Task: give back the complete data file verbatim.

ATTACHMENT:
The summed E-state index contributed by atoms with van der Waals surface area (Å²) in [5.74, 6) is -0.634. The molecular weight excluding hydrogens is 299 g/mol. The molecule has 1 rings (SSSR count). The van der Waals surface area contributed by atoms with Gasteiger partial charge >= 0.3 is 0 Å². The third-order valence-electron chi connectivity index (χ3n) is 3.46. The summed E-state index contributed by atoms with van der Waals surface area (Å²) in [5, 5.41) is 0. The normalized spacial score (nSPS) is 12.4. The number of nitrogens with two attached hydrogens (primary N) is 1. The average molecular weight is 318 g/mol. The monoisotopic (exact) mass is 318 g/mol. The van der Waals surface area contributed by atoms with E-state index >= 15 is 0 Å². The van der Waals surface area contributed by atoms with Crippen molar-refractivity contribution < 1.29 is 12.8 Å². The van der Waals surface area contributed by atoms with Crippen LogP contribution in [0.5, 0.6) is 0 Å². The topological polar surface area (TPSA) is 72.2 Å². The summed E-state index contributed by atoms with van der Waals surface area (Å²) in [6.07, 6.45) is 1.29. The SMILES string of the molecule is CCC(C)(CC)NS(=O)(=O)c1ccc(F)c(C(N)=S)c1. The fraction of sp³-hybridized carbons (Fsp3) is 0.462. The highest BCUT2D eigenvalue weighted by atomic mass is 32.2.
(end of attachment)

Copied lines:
The summed E-state index contributed by atoms with van der Waals surface area (Å²) in [5.74, 6) is -0.634. The molecular weight excluding hydrogens is 299 g/mol. The molecule has 1 rings (SSSR count). The van der Waals surface area contributed by atoms with Gasteiger partial charge >= 0.3 is 0 Å². The third-order valence-electron chi connectivity index (χ3n) is 3.46. The summed E-state index contributed by atoms with van der Waals surface area (Å²) in [5, 5.41) is 0. The normalized spacial score (nSPS) is 12.4. The number of nitrogens with two attached hydrogens (primary N) is 1. The average molecular weight is 318 g/mol. The monoisotopic (exact) mass is 318 g/mol. The van der Waals surface area contributed by atoms with E-state index >= 15 is 0 Å². The van der Waals surface area contributed by atoms with Crippen molar-refractivity contribution < 1.29 is 12.8 Å². The van der Waals surface area contributed by atoms with Crippen LogP contribution in [0.5, 0.6) is 0 Å². The topological polar surface area (TPSA) is 72.2 Å². The summed E-state index contributed by atoms with van der Waals surface area (Å²) in [6.07, 6.45) is 1.29. The SMILES string of the molecule is CCC(C)(CC)NS(=O)(=O)c1ccc(F)c(C(N)=S)c1. The fraction of sp³-hybridized carbons (Fsp3) is 0.462. The highest BCUT2D eigenvalue weighted by atomic mass is 32.2.